Poker is a game of information, the more you know about your opponent's hand, the better you can play against it. At the start of a hand, everyone is on a level playing field, but as players in early and middle position are forced to act, they reveal information about their hand. This occurs in every round of betting, meaning that position is just as important on the river as it is before the flop.
When you are in late position, you are the last to act, which gives you the choice of closing off betting for the round.
Scenario: Pretend you have a medium-strength hand, like a medium pair on the flop, consider what you would do in different positions.
If you are in early position, you have to make the tough choice of betting to get value out of weaker hands and not giving draws a free card or to check and try to induce a bluff. If you bet, you give away information about your hand and also risk being raised and often being forced to fold, even if you might have the best hand.
On the other hand, if you are in late position, you can keep the pot small with your medium-strength hand. You can either bet small if checked to or check behind if you want to try and get to a showdown. If someone has made a bet before you, you can then decide if you want to commit that amount or fold your hand. In this scenario, you didn't have to waste a bet to find out you didn't have the best hand.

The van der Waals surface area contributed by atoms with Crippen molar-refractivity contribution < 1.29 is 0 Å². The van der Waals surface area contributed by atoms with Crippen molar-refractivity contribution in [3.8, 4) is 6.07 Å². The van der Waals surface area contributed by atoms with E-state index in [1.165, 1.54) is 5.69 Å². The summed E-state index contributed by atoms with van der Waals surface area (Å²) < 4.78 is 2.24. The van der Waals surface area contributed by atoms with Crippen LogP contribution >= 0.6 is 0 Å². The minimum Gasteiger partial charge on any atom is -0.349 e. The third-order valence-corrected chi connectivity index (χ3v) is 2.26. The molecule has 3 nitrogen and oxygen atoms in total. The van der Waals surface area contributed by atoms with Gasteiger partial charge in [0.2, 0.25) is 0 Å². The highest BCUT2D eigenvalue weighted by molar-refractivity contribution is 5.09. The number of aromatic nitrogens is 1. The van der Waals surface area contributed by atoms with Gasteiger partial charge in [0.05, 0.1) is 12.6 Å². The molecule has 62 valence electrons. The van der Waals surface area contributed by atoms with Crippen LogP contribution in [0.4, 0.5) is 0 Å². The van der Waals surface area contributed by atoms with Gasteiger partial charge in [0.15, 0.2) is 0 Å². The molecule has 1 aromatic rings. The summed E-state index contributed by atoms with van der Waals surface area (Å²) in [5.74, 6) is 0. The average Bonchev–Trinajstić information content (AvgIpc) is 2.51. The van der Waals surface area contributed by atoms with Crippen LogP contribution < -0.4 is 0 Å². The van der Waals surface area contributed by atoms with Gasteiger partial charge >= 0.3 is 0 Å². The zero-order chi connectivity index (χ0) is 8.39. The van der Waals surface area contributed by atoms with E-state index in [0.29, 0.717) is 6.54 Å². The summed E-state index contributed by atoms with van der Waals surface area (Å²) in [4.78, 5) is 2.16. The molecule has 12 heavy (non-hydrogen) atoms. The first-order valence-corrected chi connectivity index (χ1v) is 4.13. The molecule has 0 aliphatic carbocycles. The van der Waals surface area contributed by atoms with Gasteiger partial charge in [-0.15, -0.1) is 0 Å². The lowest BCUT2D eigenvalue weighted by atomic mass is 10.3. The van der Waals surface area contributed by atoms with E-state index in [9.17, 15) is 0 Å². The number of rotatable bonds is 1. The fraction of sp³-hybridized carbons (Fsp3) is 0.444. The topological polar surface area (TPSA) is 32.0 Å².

You will find yourself in many pots where a round of betting is checked around to you in late position. If you wanted to bluff at the pot in any other position, you would have to make a normal sized bet, but in this case everyone has already shown weakness. In many cases you can make a bet that is smaller than normal and get everyone to fold. On the other hand, if you have a great hand, knowing that your opponents likely have weak hands means you can value bet a bit smaller as well and get called more often.
That might seem like a contradiction, but it isn't. A smaller bet in general will get called more often, but even if you get called when you are bluffing, you lose less and overall will profit more.
While all of this sounds great, it would have no purpose if you couldn't use it to play better poker.
Beginner players who are trying to learn start off by using a hand chart that lists all the top hands to play. When put into practice this means that they play the same amount of hands from each position. If you want to use the power of position, you need to limit how many hands you play in early position while expanding the amount of hands you play in position.
While the exact range of hands you should play in different positions will vary based on table conditions and your ever-changing skill level, you should have a general trend that leads to you playing the most hands on the button. Experiment with the range of hands that you play in each position and keep track of your results in order to see what is part of an optimal strategy.